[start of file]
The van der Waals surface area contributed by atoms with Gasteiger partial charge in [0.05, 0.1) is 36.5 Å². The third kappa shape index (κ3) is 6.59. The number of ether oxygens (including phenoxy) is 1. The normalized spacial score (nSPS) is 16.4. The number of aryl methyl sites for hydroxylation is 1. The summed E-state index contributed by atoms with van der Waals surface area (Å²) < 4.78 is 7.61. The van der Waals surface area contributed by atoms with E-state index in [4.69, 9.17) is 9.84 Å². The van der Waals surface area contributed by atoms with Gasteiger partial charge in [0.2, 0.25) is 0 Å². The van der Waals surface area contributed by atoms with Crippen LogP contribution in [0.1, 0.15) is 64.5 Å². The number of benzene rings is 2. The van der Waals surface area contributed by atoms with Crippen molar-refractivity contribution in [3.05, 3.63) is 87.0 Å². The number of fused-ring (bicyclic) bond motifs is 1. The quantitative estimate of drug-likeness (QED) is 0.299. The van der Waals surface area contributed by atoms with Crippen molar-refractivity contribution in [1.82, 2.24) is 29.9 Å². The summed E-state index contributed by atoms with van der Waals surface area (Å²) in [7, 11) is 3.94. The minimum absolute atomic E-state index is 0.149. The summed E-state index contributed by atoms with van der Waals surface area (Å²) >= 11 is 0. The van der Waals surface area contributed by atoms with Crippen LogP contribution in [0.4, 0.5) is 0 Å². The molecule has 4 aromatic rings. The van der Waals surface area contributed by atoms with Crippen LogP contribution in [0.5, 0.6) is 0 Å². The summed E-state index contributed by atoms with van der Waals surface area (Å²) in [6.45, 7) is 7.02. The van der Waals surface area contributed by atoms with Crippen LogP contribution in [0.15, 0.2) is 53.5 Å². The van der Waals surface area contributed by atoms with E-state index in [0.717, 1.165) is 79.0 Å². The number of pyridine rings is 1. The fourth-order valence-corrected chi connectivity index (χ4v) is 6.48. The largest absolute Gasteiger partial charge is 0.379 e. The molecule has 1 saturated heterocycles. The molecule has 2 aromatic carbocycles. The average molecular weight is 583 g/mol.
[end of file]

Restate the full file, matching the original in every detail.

The van der Waals surface area contributed by atoms with Gasteiger partial charge in [0.05, 0.1) is 36.5 Å². The third kappa shape index (κ3) is 6.59. The number of ether oxygens (including phenoxy) is 1. The normalized spacial score (nSPS) is 16.4. The number of aryl methyl sites for hydroxylation is 1. The summed E-state index contributed by atoms with van der Waals surface area (Å²) < 4.78 is 7.61. The van der Waals surface area contributed by atoms with E-state index in [4.69, 9.17) is 9.84 Å². The van der Waals surface area contributed by atoms with Gasteiger partial charge in [0.2, 0.25) is 0 Å². The van der Waals surface area contributed by atoms with Crippen LogP contribution in [0.1, 0.15) is 64.5 Å². The number of benzene rings is 2. The van der Waals surface area contributed by atoms with Crippen molar-refractivity contribution in [3.05, 3.63) is 87.0 Å². The number of fused-ring (bicyclic) bond motifs is 1. The quantitative estimate of drug-likeness (QED) is 0.299. The van der Waals surface area contributed by atoms with Crippen molar-refractivity contribution in [1.82, 2.24) is 29.9 Å². The summed E-state index contributed by atoms with van der Waals surface area (Å²) in [7, 11) is 3.94. The minimum absolute atomic E-state index is 0.149. The summed E-state index contributed by atoms with van der Waals surface area (Å²) >= 11 is 0. The van der Waals surface area contributed by atoms with Crippen LogP contribution in [0.4, 0.5) is 0 Å². The molecule has 4 aromatic rings. The van der Waals surface area contributed by atoms with Crippen LogP contribution in [0.5, 0.6) is 0 Å². The summed E-state index contributed by atoms with van der Waals surface area (Å²) in [6.45, 7) is 7.02. The van der Waals surface area contributed by atoms with Crippen LogP contribution in [0.15, 0.2) is 53.5 Å². The van der Waals surface area contributed by atoms with E-state index in [0.717, 1.165) is 79.0 Å². The number of pyridine rings is 1. The fourth-order valence-corrected chi connectivity index (χ4v) is 6.48. The largest absolute Gasteiger partial charge is 0.379 e. The molecule has 1 saturated heterocycles. The molecule has 2 aromatic carbocycles. The average molecular weight is 583 g/mol.